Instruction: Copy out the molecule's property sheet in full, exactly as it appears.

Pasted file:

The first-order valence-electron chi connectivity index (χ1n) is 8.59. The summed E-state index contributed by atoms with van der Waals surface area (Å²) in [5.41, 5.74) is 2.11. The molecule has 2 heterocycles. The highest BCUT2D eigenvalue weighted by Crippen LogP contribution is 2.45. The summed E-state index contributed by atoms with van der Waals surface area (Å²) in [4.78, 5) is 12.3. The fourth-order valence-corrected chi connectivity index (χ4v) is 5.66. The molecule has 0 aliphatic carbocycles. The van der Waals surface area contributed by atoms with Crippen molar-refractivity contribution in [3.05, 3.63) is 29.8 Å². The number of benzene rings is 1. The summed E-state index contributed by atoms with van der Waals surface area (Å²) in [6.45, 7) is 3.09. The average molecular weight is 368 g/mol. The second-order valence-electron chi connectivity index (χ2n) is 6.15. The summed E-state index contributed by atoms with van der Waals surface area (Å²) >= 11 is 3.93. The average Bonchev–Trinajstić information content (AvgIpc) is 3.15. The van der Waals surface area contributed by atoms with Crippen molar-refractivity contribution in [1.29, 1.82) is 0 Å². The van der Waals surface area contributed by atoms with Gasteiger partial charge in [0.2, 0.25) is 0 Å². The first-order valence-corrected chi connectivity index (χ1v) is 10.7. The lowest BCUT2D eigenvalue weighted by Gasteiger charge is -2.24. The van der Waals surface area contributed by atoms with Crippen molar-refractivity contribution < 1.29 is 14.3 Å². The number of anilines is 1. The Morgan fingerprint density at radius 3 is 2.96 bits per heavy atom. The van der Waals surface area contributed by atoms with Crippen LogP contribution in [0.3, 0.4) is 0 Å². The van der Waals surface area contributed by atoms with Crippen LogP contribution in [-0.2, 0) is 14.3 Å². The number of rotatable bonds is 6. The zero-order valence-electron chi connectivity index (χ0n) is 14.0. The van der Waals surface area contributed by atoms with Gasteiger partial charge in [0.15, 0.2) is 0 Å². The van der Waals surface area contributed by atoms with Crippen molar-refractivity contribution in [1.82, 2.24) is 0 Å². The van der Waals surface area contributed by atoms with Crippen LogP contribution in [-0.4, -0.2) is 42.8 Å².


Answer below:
The first-order valence-electron chi connectivity index (χ1n) is 8.59. The summed E-state index contributed by atoms with van der Waals surface area (Å²) in [5.41, 5.74) is 2.11. The molecule has 2 heterocycles. The highest BCUT2D eigenvalue weighted by Crippen LogP contribution is 2.45. The summed E-state index contributed by atoms with van der Waals surface area (Å²) in [4.78, 5) is 12.3. The fourth-order valence-corrected chi connectivity index (χ4v) is 5.66. The molecule has 0 aliphatic carbocycles. The van der Waals surface area contributed by atoms with Crippen molar-refractivity contribution in [3.05, 3.63) is 29.8 Å². The number of benzene rings is 1. The summed E-state index contributed by atoms with van der Waals surface area (Å²) in [6.45, 7) is 3.09. The average molecular weight is 368 g/mol. The second-order valence-electron chi connectivity index (χ2n) is 6.15. The summed E-state index contributed by atoms with van der Waals surface area (Å²) >= 11 is 3.93. The average Bonchev–Trinajstić information content (AvgIpc) is 3.15. The van der Waals surface area contributed by atoms with Crippen molar-refractivity contribution in [1.29, 1.82) is 0 Å². The van der Waals surface area contributed by atoms with Gasteiger partial charge in [0.2, 0.25) is 0 Å². The first-order valence-corrected chi connectivity index (χ1v) is 10.7. The lowest BCUT2D eigenvalue weighted by Gasteiger charge is -2.24. The van der Waals surface area contributed by atoms with Crippen molar-refractivity contribution < 1.29 is 14.3 Å². The number of anilines is 1. The Morgan fingerprint density at radius 3 is 2.96 bits per heavy atom. The van der Waals surface area contributed by atoms with Crippen LogP contribution in [0.3, 0.4) is 0 Å². The van der Waals surface area contributed by atoms with Crippen LogP contribution in [-0.2, 0) is 14.3 Å². The number of rotatable bonds is 6. The zero-order valence-electron chi connectivity index (χ0n) is 14.0. The van der Waals surface area contributed by atoms with Gasteiger partial charge in [0.15, 0.2) is 0 Å². The van der Waals surface area contributed by atoms with Crippen molar-refractivity contribution in [1.82, 2.24) is 0 Å². The van der Waals surface area contributed by atoms with Crippen LogP contribution in [-0.4, -0.2) is 42.8 Å².